Magnetic stimulation of the hand area of the motor cortex in both hemispheres was performed at rest and during reading aloud to observe modulated facilitation of hand muscle motor potentials in 6 right-handed patients, with supratentorial lesions but no motor impairment or aphasia, who had undergone the Wada test to determine speech dominance, showing that 5 were left hemisphere dominant and one was bilateral hemisphere dominant. Motor potentials were facilitated during reading aloud in only the right hand in 3 patients, all left hemisphere dominant, greater in the right hand in one, left hemisphere dominant, and greater in the left hand in one patient, bilateral hemisphere dominant. Based on these results we defined a laterality index which was consistent with the Wada test results. Magnetic stimulation may prove useful for determining cerebral dominance, as our method correlates well with the Wada test, and is safe, convenient, and inexpensive.
Hemispheric dominance was investigated in left-handed subjects using single transcranial magnetic stimulation to assess the possible effect of forced change in the dominant hand. Single transcranial magnetic stimuli were delivered randomly over the hand area of the left or right motor cortex of 8 Japanese self-declared left-handed adult volunteers. Electromyographic responses were recorded in the relaxed first dorsal interosseous muscle while the subjects read aloud. Laterality quotient calculated by the Edinburgh Inventory ranged from −100 to −5.26 and laterality index calculated from motor evoked potentials ranged from −86.2 to 38.8. There was no significant correlation between laterality quotient and laterality index. Mean data values across all 8 subjects indicated significant increases only in the left hand. Our ratio analysis of facilitation of the hand motor potentials showed that 2 each of the 8 self-declared left-handers were right- and left-hand dominant and the other 4 were bilateral-hand dominant. Speech dominancy was localized primarily in the right cerebral hemisphere in left-handed subjects, but some individuals exhibited bilateral or left dominance, possibly attributable to the forced change of hand preference for writing in childhood. Our findings suggest changes in the connections between the speech and hand motor areas.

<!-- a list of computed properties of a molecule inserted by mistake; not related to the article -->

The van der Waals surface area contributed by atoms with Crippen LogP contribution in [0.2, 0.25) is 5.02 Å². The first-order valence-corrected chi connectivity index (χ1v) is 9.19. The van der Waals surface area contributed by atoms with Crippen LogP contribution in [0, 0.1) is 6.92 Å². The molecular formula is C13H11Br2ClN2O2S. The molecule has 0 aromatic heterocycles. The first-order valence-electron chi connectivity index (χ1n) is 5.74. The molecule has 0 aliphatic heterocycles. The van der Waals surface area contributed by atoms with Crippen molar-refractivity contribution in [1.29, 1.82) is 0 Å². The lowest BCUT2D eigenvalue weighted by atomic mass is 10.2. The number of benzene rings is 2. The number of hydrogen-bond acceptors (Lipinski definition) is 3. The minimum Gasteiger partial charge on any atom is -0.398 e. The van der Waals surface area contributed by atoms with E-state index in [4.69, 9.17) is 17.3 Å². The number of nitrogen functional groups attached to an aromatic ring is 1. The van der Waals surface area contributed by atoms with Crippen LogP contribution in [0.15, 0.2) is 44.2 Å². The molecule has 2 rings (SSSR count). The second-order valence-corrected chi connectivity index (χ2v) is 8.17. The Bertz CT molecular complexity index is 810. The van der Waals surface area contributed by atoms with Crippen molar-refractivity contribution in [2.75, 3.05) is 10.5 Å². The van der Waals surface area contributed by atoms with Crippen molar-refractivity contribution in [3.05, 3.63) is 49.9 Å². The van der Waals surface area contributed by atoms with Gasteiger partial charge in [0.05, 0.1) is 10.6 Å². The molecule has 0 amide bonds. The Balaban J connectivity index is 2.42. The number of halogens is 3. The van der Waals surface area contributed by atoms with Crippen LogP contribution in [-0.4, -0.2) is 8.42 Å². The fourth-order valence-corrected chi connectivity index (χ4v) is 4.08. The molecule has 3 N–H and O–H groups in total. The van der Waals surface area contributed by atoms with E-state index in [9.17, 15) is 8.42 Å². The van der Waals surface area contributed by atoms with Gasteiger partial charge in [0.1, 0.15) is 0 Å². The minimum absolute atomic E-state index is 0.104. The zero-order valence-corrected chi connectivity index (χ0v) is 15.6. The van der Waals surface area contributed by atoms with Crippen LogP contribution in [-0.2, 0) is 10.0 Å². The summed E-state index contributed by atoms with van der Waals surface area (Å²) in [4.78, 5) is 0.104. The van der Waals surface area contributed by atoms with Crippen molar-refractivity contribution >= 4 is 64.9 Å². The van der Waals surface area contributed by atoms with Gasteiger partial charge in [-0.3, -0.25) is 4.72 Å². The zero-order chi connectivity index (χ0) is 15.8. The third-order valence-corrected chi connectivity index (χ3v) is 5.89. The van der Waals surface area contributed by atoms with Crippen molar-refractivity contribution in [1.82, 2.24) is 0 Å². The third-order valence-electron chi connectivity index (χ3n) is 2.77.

Objective and subjective assessments of postoperative improvement and impairment in cognition were prospectively compared in patients who underwent carotid endarterectomy (CEA). Each patient underwent subjective cognitive assessment by a neurosurgeon and the patient's next of kin, and neuropsychological testing consisting of five test scores within 7 days before surgery and between 1 and 2 months after surgery. Of 213 patients studied, 24 (11%), 166 (78%), and 23 (11%) patients were defined as having subjectively improved, unchanged, and impaired cognition, respectively, following surgery. In all neuropsychological tests, differences in test scores between the two tests (postoperative test score − preoperative test score) significantly differentiated patients with subjectively improved, unchanged, and impaired cognition after surgery. Receiver operating characteristic analysis showed that the cut-off point for the differences in neuropsychological test scores in detecting subjective improvement and impairment in cognition after surgery was identical to mean +2 standard deviations (SDs) and mean −2 SDs, respectively, of the control value obtained from normal subjects. Of 27 patients with differences in neuropsychological test scores more than the upper cut-off point and 26 patients with differences in neuropsychological test scores less than the lower cut-off point in one or more neuropsychological tests, 24 (89%) and 23 (88%) exhibited subjectively improved and impaired cognition, respectively, after surgery. The present study indicates that neuropsychological test scores reflect the subjective assessment of postoperative change in cognition, and can detect subjective improvement and impairment in cognition after CEA using the optimal cut-off points for the test scores.